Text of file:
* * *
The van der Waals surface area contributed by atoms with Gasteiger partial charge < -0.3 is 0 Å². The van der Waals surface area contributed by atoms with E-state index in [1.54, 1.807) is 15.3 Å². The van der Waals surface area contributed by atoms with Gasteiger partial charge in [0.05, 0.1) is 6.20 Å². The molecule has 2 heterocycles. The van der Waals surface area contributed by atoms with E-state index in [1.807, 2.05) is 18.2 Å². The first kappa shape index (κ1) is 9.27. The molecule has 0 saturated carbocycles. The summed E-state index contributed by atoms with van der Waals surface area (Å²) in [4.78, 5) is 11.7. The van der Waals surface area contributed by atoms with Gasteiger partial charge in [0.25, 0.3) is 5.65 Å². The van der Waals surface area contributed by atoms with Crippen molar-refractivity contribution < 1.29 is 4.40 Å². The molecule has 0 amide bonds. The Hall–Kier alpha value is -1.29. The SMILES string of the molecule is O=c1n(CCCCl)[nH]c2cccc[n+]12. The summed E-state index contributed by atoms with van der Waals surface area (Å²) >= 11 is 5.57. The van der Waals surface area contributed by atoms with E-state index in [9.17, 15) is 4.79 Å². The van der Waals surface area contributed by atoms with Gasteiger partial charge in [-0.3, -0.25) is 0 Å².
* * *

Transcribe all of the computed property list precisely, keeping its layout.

The van der Waals surface area contributed by atoms with Gasteiger partial charge < -0.3 is 0 Å². The van der Waals surface area contributed by atoms with E-state index in [1.54, 1.807) is 15.3 Å². The van der Waals surface area contributed by atoms with Gasteiger partial charge in [0.05, 0.1) is 6.20 Å². The molecule has 2 heterocycles. The van der Waals surface area contributed by atoms with E-state index in [1.807, 2.05) is 18.2 Å². The first kappa shape index (κ1) is 9.27. The molecule has 0 saturated carbocycles. The summed E-state index contributed by atoms with van der Waals surface area (Å²) in [4.78, 5) is 11.7. The van der Waals surface area contributed by atoms with Gasteiger partial charge in [0.25, 0.3) is 5.65 Å². The van der Waals surface area contributed by atoms with Crippen molar-refractivity contribution < 1.29 is 4.40 Å². The molecule has 0 amide bonds. The Hall–Kier alpha value is -1.29. The SMILES string of the molecule is O=c1n(CCCCl)[nH]c2cccc[n+]12. The summed E-state index contributed by atoms with van der Waals surface area (Å²) >= 11 is 5.57. The van der Waals surface area contributed by atoms with E-state index in [9.17, 15) is 4.79 Å². The van der Waals surface area contributed by atoms with Gasteiger partial charge in [-0.3, -0.25) is 0 Å².